Microsoft is making it easier for IT executives and professionals to keep track of how cloud computing portfolios of Amazon Web Services (AWS) and Azure compare with its new Cloud Services Map.
Both cloud giants have seen their respective services catalogs grow by leaps and bounds over the past several years, making it tough for all but the most astute watchers to draw compare features and services two companies. Now, Microsoft is laying out the similarities and differences between their respective clouds with, helping customers plan their cross-cloud environments and migrations.
While the map provides a convenient new tool for current and potential customers, it also help Microsoft step up the marketing competition with AWS, which is by far the larger cloud platform.
It's not uncommon for businesses to rely on more than one provider for their cloud needs, as it turns out.
Published in February, RightScale's 2017 State of the Cloud Report discovered that enterprises are running their applications on 1.8 public clouds and experimenting with another 1.8 public clouds, on average. The study found that 85 percent of the 1,002 IT professionals said their organizations have a multi-cloud strategy in place.
The AWS-Azure cloud services comparison map between AWS and Azure may make the job of navigating those strategies a little easier.
"Whether you are planning a multi-cloud solution with Azure and AWS, or simply migrating to Azure, you will be able to use this service map to quickly orient yourself with the services required for a successful migration," wrote Michael Crump, a technical product manager at Microsoft Azure, in an Oct. 16 blog post. "You can use the service map side-by-side with other useful resources found in our documentation."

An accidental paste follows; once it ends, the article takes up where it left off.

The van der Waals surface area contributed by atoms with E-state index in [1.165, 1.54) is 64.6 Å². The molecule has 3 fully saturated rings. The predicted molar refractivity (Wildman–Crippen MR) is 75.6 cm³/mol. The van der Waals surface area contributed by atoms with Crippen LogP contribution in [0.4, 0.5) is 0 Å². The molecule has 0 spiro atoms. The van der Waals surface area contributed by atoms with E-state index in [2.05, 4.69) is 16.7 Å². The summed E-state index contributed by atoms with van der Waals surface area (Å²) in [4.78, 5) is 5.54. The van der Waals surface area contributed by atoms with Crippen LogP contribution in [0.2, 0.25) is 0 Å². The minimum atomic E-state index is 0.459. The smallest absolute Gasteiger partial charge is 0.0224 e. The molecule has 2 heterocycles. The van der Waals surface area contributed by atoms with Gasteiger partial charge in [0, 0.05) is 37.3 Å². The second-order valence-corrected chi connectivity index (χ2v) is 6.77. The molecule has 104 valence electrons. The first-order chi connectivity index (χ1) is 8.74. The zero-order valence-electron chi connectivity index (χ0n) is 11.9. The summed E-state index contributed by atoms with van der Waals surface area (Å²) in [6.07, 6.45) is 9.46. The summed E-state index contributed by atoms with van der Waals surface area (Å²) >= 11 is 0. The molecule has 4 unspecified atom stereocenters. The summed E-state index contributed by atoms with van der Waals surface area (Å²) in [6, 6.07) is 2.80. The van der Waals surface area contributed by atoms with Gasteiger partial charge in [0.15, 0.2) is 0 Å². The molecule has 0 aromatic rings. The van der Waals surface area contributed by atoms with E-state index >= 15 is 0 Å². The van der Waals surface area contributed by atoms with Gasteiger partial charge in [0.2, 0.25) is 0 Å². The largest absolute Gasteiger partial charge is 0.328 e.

The guide (PDF) covers 13 categories, including compute, storage, database, big data and many others. As fierce cloud competitors, both companies cover a lot of the same ground. In some cases, Azure offers a solution that AWS doesn't, like the DevTest Labs app-testing service. On the other hand, Amazon's GameLift and Lumberyard cloud-based game development tools don't have Azure equivalents.
At least one major customer seems pleased with Microsoft's cloud portfolio as-is.
Symantec Picks Azure for Norton Consumer Security
Security software vendor Symantec announced that it had selected Microsoft Azure to deliver its Norton consumer services to its 50 million customers. The move is part of a hybrid-cloud initiative to improve agility, performance and innovation at Symantec. It's also a bid to increase operational efficiencies and reduce costs.
Microsoft and Symantec worked on migrating 105 consumer-facing security capabilities to Azure, including advanced threat protection and reputation scoring. Internally, Symantec is using Azure to power dashboards that provide security metrics along with real-time financial and operational information.
"Our focus is helping organizations, governments and people secure their most important data, wherever it lives," said Sheila Jordan, senior vice president and CIO of Symantec, in an Oct. 16 announcement. "The cloud is key to our strategy to accelerate innovation internally, streamline operations, and ultimately protect and empower our customers in the digital age."
The next step in the partnership involves moving Symantec's ecommerce system to Microsoft's cloud. Plans also call for migrating other internal IT services to Azure's machine learning, application container and platform as a service (PaaS) offerings.